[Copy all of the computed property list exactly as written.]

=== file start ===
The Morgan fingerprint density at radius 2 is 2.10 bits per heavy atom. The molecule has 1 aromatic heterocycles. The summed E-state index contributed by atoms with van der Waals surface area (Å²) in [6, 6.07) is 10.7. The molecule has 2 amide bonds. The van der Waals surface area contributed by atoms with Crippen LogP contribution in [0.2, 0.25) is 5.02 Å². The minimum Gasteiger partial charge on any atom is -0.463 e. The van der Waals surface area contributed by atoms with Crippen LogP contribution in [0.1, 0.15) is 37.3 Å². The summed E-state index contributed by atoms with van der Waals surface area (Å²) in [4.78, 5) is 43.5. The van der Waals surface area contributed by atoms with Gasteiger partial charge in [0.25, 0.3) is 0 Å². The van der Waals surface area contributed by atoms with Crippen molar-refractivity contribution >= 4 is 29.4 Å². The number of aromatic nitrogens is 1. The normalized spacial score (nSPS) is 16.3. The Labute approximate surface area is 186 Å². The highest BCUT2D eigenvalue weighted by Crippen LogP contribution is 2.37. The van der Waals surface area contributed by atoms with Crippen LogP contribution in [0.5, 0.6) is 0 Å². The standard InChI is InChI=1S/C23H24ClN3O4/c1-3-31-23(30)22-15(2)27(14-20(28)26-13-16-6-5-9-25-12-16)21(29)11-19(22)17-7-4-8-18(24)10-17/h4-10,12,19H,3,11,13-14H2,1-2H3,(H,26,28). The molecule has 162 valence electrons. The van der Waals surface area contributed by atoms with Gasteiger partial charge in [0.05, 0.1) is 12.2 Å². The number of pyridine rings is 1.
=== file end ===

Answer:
The Morgan fingerprint density at radius 2 is 2.10 bits per heavy atom. The molecule has 1 aromatic heterocycles. The summed E-state index contributed by atoms with van der Waals surface area (Å²) in [6, 6.07) is 10.7. The molecule has 2 amide bonds. The van der Waals surface area contributed by atoms with Crippen LogP contribution in [0.2, 0.25) is 5.02 Å². The minimum Gasteiger partial charge on any atom is -0.463 e. The van der Waals surface area contributed by atoms with Crippen LogP contribution in [0.1, 0.15) is 37.3 Å². The summed E-state index contributed by atoms with van der Waals surface area (Å²) in [4.78, 5) is 43.5. The van der Waals surface area contributed by atoms with Gasteiger partial charge in [0.25, 0.3) is 0 Å². The van der Waals surface area contributed by atoms with Crippen molar-refractivity contribution >= 4 is 29.4 Å². The number of aromatic nitrogens is 1. The normalized spacial score (nSPS) is 16.3. The Labute approximate surface area is 186 Å². The highest BCUT2D eigenvalue weighted by Crippen LogP contribution is 2.37. The van der Waals surface area contributed by atoms with Crippen LogP contribution in [0.5, 0.6) is 0 Å². The standard InChI is InChI=1S/C23H24ClN3O4/c1-3-31-23(30)22-15(2)27(14-20(28)26-13-16-6-5-9-25-12-16)21(29)11-19(22)17-7-4-8-18(24)10-17/h4-10,12,19H,3,11,13-14H2,1-2H3,(H,26,28). The molecule has 162 valence electrons. The van der Waals surface area contributed by atoms with Gasteiger partial charge in [0.05, 0.1) is 12.2 Å². The number of pyridine rings is 1.